As soon as women announce "I'm having a baby!", the congratulations are quickly followed by long lists of dos and don'ts about food. Try ginger for morning sickness. Avoid soft cheese because of listeria. Eat more meat to boost your iron. Eat this fish - but not that one, because of mercury.
Pregnant women are understandably confused. So, how do you strike the balance between nutrition and safety, when so many things are off the menu?
During pregnancy, women need to consume a variety of different foods and need more of the main pregnancy nutrients: protein, folate, calcium, iron, zinc, iodine, and fibre. Here's a quick guide to the best sources.
Protein: lean meat, chicken, seafood, dairy products, legumes, nuts, eggs
Folate: fortified bread and breakfast cereal, green leafy vegetables, legumes, seeds, chicken, eggs, oranges
Calcium: dairy foods, fortified soy milks, green leafy vegetables, nuts, seeds, canned fish with bones
Iron: red meat, fortified cereals, egg yolks, green leafy vegetables, legumes, nuts
Zinc: meat, eggs, seafood, nuts, tofu, miso, legumes, wheat germ, wholegrain foods
Iodine: canned salmon and tuna, other fish, oysters, bread fortified with iodine
Fibre: wholemeal and wholegrain breads and high fibre cereals, oats, vegetables and fruit with the skin on.
We have recently shown that a moderate intake of protein (18-20% of a total energy intake) allows pregnant women to eat the best range of foods across all the healthy core groups in the Australian Guide to Healthy Eating, while optimising vitamin and mineral intakes.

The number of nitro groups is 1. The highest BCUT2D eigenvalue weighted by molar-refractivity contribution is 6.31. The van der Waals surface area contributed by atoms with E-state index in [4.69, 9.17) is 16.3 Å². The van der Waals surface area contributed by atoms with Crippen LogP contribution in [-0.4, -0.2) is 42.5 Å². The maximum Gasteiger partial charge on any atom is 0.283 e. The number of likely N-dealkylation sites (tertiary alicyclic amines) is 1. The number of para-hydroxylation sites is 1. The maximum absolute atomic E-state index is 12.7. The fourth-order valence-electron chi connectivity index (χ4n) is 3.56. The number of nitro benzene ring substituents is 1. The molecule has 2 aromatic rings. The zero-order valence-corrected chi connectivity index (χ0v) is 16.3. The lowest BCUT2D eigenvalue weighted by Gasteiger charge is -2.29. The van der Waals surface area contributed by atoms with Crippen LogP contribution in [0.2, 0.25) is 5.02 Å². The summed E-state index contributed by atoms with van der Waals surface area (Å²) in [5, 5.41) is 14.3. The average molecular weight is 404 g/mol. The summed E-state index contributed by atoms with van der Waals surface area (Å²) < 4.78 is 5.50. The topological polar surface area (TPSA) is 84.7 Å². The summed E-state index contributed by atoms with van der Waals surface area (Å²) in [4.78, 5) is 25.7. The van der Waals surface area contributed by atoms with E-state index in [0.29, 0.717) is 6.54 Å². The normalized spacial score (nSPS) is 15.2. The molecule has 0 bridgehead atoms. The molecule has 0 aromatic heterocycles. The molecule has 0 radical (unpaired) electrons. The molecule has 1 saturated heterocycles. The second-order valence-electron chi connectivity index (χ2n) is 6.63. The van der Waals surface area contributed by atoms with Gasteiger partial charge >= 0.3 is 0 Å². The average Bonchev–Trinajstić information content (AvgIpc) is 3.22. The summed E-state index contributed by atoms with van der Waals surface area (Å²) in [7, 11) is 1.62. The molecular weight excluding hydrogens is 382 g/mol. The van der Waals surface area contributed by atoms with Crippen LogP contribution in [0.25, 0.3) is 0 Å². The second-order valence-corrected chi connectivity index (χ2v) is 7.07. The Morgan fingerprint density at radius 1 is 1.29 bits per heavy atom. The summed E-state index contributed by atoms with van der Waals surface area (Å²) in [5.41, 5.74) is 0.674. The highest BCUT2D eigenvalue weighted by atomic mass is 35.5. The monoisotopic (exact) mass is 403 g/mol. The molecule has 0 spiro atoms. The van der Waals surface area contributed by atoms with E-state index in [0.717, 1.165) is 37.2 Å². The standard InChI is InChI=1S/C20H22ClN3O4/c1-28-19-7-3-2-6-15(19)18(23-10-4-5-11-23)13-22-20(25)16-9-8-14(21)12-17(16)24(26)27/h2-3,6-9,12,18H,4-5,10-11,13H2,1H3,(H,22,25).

Interestingly, the protein to carbohydrate ratio was related to the amount of muscle and fat tissue in the developing baby. While more research is needed, it may contribute to the risk of developing diabetes in the future.
The Australian dietary guidelines advise pregnant women to consume the following number of servings from the five core food groups each day.
Vegetables and legumes/beans: five servings. One serve = 75g or 100-350kJ, for example, half a cup cooked green or orange vegetables, one cup of raw salad vegetables, half a medium potato, one tomato.
Fruit: two servings. One serve = 150g or 350kJ, for example, one medium piece (apple, banana, orange), two small pieces (apricots, kiwi fruit), one cup diced or canned fruit.
Grain (cereal) foods, mostly wholegrain or high-fibre varieties: eight-and-a-half servings. One serve = 500kJ, for example, one slice of bread, half a cup of cooked rice, pasta or porridge, one-quarter of a cup muesli, three crispbreads.
Lean meats and poultry, fish, eggs, tofu, nuts and seeds, legumes and beans: three-and-a-half servings. One serve = 500-600kJ, for example, 65g cooked lean meat, 80g cooked lean poultry, 100g cooked fish, two eggs, 170g tofu, 30g nuts, one cup of cooked beans.
Milk, yoghurt, cheese or alternatives, mostly reduced fat: two-and-a-half servings. One serve = 500-600kJ, for example, 250ml milk, 200g yoghurt, two slices (40g) of cheese.